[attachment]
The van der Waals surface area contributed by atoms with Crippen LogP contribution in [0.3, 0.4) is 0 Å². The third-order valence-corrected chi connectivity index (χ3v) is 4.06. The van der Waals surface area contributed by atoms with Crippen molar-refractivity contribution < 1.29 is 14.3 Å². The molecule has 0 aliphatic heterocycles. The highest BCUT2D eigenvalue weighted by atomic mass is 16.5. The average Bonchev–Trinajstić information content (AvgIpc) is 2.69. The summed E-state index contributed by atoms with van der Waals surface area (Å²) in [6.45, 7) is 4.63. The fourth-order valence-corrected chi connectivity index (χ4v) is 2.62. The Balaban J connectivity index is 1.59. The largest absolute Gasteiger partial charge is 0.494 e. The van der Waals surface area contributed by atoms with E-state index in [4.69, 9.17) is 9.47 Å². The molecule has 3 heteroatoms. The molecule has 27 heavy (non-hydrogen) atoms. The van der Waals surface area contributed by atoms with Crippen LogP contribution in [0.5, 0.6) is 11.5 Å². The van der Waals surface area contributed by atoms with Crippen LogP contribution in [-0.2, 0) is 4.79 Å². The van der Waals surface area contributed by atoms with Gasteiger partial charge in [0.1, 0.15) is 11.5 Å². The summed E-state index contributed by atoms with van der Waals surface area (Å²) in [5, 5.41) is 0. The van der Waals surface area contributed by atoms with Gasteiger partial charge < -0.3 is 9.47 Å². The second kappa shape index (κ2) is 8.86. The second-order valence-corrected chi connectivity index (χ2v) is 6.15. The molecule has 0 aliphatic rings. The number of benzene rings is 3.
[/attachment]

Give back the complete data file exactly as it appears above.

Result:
The van der Waals surface area contributed by atoms with Crippen LogP contribution in [0.3, 0.4) is 0 Å². The third-order valence-corrected chi connectivity index (χ3v) is 4.06. The van der Waals surface area contributed by atoms with Crippen molar-refractivity contribution < 1.29 is 14.3 Å². The molecule has 0 aliphatic heterocycles. The highest BCUT2D eigenvalue weighted by atomic mass is 16.5. The average Bonchev–Trinajstić information content (AvgIpc) is 2.69. The summed E-state index contributed by atoms with van der Waals surface area (Å²) in [6.45, 7) is 4.63. The fourth-order valence-corrected chi connectivity index (χ4v) is 2.62. The Balaban J connectivity index is 1.59. The largest absolute Gasteiger partial charge is 0.494 e. The van der Waals surface area contributed by atoms with E-state index in [4.69, 9.17) is 9.47 Å². The molecule has 3 heteroatoms. The molecule has 27 heavy (non-hydrogen) atoms. The van der Waals surface area contributed by atoms with Crippen LogP contribution in [0.5, 0.6) is 11.5 Å². The van der Waals surface area contributed by atoms with Crippen LogP contribution in [-0.2, 0) is 4.79 Å². The van der Waals surface area contributed by atoms with Gasteiger partial charge in [0.1, 0.15) is 11.5 Å². The summed E-state index contributed by atoms with van der Waals surface area (Å²) in [5, 5.41) is 0. The van der Waals surface area contributed by atoms with Gasteiger partial charge < -0.3 is 9.47 Å². The second kappa shape index (κ2) is 8.86. The second-order valence-corrected chi connectivity index (χ2v) is 6.15. The molecule has 0 aliphatic rings. The number of benzene rings is 3.